Topics: Feminisms, Gendered Power Relations, Gender Equality/Inequality, Justice, Transitional Justice

Year: 2015

Gender, Poverty and Violence: Transitional Justice Responses to Converging Processes of Domination of Women in Eastern DRC, Northern Uganda and Kenya

Citation:

Fiske, Lucy, and Rita Shackel. 2015. “Gender, Poverty and Violence: Transitional Justice Responses to Converging Processes of Domination of Women in Eastern DRC, Northern Uganda and Kenya.” Women’s Studies International Forum 51 (July): 110–17. doi:10.1016/j.wsif.2014.11.008.

 

Authors: Lucy Fiske, Rita Shackel

Annotation:

Synopsis:
Gender, poverty and violence readily intersect in women's lives with profound impacts for women entrenching cycles of violence, disadvantage and disempowerment across women's lives in private and public domains. These effects are exacerbated in situations of armed conflict and in post-conflict societies where women are often targeted for particular types of violence, forced to enter into exploitative or abusive relationships and are routinely under-represented in key political, legal and economic decision making structures. Drawing on extensive fieldwork material we examine the complex and mutually constitutive ways in which gender, poverty and violence interact to shape the lives of women living in three conflict and post-conflict societies; eastern Democratic Republic of Congo (DRC), northern Uganda and Kenya. Finally, we consider the role of transitional justice, arguing for a more holistic approach with greater attention to gendered social and economic structures and better integration of the various mechanisms of transitional processes.

Topics: Economies, Economic Inequality, Poverty, Gender, Gender-Based Violence, Justice, Transitional Justice, Violence Regions: Africa, Central Africa, East Africa Countries: Democratic Republic of the Congo, Kenya, Uganda

Year: 2015

After Rape: Comparing Civilian and Combatant Perpetrated Crime in Northern Uganda

Citation:

Porter, Holly E. 2015. “After Rape: Comparing Civilian and Combatant Perpetrated Crime in Northern Uganda.” Women’s Studies International Forum 51 (July): 81–90. doi:10.1016/j.wsif.2014.11.005.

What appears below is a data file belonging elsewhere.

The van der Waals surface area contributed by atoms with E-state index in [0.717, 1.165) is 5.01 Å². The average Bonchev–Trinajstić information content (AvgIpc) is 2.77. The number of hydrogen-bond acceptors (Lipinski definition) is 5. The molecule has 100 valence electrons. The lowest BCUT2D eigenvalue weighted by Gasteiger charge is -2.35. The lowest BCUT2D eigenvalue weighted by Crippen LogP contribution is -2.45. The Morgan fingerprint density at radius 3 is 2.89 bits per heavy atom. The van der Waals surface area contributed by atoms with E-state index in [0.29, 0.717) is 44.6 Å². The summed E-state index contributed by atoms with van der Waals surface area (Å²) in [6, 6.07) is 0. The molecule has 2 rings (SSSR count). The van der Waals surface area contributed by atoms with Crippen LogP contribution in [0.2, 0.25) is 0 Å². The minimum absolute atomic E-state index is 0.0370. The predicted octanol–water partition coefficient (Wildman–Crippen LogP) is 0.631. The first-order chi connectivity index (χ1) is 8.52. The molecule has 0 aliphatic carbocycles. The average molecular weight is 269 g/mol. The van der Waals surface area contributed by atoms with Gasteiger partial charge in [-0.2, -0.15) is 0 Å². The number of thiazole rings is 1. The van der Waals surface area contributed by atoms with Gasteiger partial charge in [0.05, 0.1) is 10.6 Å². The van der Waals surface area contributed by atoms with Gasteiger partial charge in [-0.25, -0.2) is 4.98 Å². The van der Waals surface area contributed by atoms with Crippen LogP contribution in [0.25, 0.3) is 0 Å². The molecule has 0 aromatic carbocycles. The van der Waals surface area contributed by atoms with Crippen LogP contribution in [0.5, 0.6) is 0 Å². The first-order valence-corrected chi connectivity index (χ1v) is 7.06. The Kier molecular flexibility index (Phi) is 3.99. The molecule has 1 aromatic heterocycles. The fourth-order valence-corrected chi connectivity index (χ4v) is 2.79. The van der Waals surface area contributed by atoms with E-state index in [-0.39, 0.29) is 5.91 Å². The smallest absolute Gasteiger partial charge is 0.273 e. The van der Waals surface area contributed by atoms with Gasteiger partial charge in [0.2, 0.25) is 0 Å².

Author: Holly E. Porter

Annotation:

Synopsis:
This article explores responses to rape in northern Uganda. The continuum of violence that women experience, before, during and after war is well noted, yet how this relates to exceptional approaches of transitional justice is underexplored. Based on three years of participant observation and in-depth interviews with a random sample of 187 women from two Acholi villages, this article focuses on a comparison between rapes perpetrated by combatants and civilians, both of which followed abductions that were intended to result in “marriage.” The comparison illustrates how experiences of rape do not fit neatly into “war” and “ordinary” categories, and rather suggests that a more useful way of conceptualizing women’'s experiences comes from understanding how particular circumstances of rape shape the social harm she suffers. It shows how experiences of rape and the harm it causes are predicated on understandings of wrongdoing related to challenges posed to social harmony.

Topics: Combatants, Justice, Transitional Justice, Sexual Violence, Rape Regions: Africa, East Africa Countries: Uganda